Rhythms of Creativity and Power in Freelance Creative Work

Frederick Pitts

Research output: Chapter or section in a book/report/conference proceedingChapter or section

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Freelancers work for companies, but also apart from them - at home, on site, or in shared workspaces. This chapter examines how clients and freelancers manage and organise the employment relationship at a distance. Utilising interview data with freelancers working in the Dutch creative industries, Henri Lefebvre’s method of ‘rhythmanalysis’, Nitzan and Bichler’s theory of ‘capital as power’, and John Holloway’s understanding of human creativity as ‘doing’, the chapter examines the conflicting rhythms of freelance creative work. It shows that freelancers remain subject to traditional workplace-oriented structures of control, particularly in creative agencies. Freelancers’ use of time must correspond to client processes of measurement and valuation. Different client relationships, and the proximity they imply, produce different rhythms of work.
Original languageEnglish
Title of host publicationVirtual Workers and the Global Labour Market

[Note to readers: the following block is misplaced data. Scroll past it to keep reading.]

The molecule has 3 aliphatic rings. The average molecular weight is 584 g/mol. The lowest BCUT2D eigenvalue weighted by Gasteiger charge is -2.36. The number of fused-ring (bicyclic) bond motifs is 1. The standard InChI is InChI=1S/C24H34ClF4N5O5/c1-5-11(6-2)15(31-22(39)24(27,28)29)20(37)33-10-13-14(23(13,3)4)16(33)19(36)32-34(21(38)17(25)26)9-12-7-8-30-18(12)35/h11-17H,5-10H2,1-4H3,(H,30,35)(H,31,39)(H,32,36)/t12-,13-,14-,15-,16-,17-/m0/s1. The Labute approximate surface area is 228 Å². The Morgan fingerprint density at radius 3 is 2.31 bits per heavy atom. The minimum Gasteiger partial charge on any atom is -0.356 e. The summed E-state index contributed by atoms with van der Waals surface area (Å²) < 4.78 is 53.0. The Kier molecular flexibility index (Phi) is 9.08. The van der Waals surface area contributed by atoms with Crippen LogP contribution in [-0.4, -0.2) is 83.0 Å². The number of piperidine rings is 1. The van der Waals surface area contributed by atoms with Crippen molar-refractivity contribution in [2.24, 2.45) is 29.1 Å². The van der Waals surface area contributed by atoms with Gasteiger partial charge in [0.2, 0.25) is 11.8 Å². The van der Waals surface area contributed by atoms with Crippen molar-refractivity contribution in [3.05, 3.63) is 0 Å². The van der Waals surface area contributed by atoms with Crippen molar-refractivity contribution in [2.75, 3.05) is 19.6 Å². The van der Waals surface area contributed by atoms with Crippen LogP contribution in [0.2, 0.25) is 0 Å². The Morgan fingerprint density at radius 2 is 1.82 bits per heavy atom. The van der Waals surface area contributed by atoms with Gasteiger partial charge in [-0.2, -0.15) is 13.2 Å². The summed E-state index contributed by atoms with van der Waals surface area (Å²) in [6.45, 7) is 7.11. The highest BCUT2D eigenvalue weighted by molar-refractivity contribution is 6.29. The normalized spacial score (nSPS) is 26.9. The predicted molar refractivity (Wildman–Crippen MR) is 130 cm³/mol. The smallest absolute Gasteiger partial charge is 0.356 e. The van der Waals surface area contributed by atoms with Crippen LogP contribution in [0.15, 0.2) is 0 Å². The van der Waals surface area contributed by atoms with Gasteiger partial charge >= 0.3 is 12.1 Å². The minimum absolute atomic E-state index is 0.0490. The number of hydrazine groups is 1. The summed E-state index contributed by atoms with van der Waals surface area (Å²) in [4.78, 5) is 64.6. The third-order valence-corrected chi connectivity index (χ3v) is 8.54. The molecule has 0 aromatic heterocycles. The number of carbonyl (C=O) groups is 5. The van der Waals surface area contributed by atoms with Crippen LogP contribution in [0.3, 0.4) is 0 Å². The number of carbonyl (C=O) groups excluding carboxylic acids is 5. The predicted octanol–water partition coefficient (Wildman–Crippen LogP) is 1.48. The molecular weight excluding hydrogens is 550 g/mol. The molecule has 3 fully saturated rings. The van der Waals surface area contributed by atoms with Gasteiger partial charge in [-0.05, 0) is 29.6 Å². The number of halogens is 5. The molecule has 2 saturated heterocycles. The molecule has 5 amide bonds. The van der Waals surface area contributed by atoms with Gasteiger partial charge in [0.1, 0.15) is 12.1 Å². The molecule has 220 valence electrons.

EditorsJuliet Webster, Keith Randle
PublisherPalgrave Macmillan
ISBN (Print)978-1-137-47919-8
Publication statusPublished - 5 Oct 2016

Publication series

NameDynamics of Virtual Work
PublisherPalgrave Macmillan


  • Work
  • Labour
  • Creative Industries
  • Creative labour
  • Sociology of Work
  • critical management studies
  • organization
  • organization and management
  • Capital as Power
  • Lefebvre
  • rhythmanalysis
  • freelance work
  • Self-employment
  • labour process

ASJC Scopus subject areas

  • Business, Management and Accounting (miscellaneous)
  • Organizational Behavior and Human Resource Management
  • Industrial relations
  • Sociology and Political Science
  • Cultural Studies


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